print('---- ALL ----')
x[:] = 1
print('ndarray.nonzero', timeit(lambda: x.nonzero()[0][0], number=100)*10, 'ms')
print('find_first', timeit(lambda: find_first(x), number=100)*10, 'ms')
print('find_first_numba', timeit(lambda: find_first_numba(x), number=100)*10, 'ms')

``````

And results on my machine:

``````---- FIRST ----
ndarray.nonzero 54.733994480002366 ms
find_first 0.0013148509997336078 ms
find_first_numba 0.0002839310000126716 ms
---- LAST ----
ndarray.nonzero 54.56336712999928 ms
find_first 25.38929685000312 ms
find_first_numba 8.022820680002951 ms
---- NONE ----
ndarray.nonzero 24.13432420999925 ms
find_first 25.345200140000088 ms
find_first_numba 8.154927100003988 ms
---- ALL ----
ndarray.nonzero 55.753537260002304 ms
find_first 0.0014760300018679118 ms
find_first_numba 0.0004358099977253005 ms
``````

Pure `ndarray.nonzero` is definite looser. The numba solution is circa 5 times faster for the best case. It is circa 3 times faster in the worst case.

As far as I know only np.any and np.all on boolean arrays are short-circuited.

In your case, numpy has to go through the entire array twice, once to create the boolean condition and a second time to find the indices.

My recommendation in this case would be to use cython. I think it should be easy to adjust an example for this case, especially if you don't need much flexibility for different dtypes and shapes.

I needed this for my job so I taught myself Python and Numpy's C interface and wrote my own. http://pastebin.com/GtcXuLyd It's only for 1-D arrays, but works for most data types (int, float, or strings) and testing has shown it is again about 20 times faster than the expected approach in pure Python-numpy.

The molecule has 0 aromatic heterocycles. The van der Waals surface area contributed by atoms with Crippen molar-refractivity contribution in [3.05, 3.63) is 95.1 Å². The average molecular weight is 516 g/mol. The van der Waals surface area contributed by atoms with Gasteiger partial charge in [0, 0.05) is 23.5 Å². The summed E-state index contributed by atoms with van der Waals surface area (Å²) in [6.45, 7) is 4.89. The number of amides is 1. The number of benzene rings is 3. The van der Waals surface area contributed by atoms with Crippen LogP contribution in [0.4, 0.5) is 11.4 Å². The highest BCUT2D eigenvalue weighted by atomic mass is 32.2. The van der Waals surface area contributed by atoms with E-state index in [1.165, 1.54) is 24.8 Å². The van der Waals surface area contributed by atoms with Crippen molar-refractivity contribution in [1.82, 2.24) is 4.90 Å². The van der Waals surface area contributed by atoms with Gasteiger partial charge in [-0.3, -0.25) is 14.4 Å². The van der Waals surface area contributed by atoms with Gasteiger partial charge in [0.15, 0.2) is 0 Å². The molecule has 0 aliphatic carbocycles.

As a longtime matlab user I a have been searching for an efficient solution to this problem for quite a while. Finally, motivated by discussions a propositions in this thread I have tried to come up with a solution that is implementing an API similar to what was suggested here, supporting for the moment only 1D arrays.

You would use it like this

``````import numpy as np
import utils_find_1st as utf1st
array = np.arange(100000)
item = 1000
ind = utf1st.find_1st(array, item, utf1st.cmp_larger_eq)
``````

The condition operators supported are: cmp_equal, cmp_not_equal, cmp_larger, cmp_smaller, cmp_larger_eq, cmp_smaller_eq. For efficiency the extension is written in c.

You find the source, benchmarks and other details here:

https://pypi.python.org/pypi?name=py_find_1st&:action=display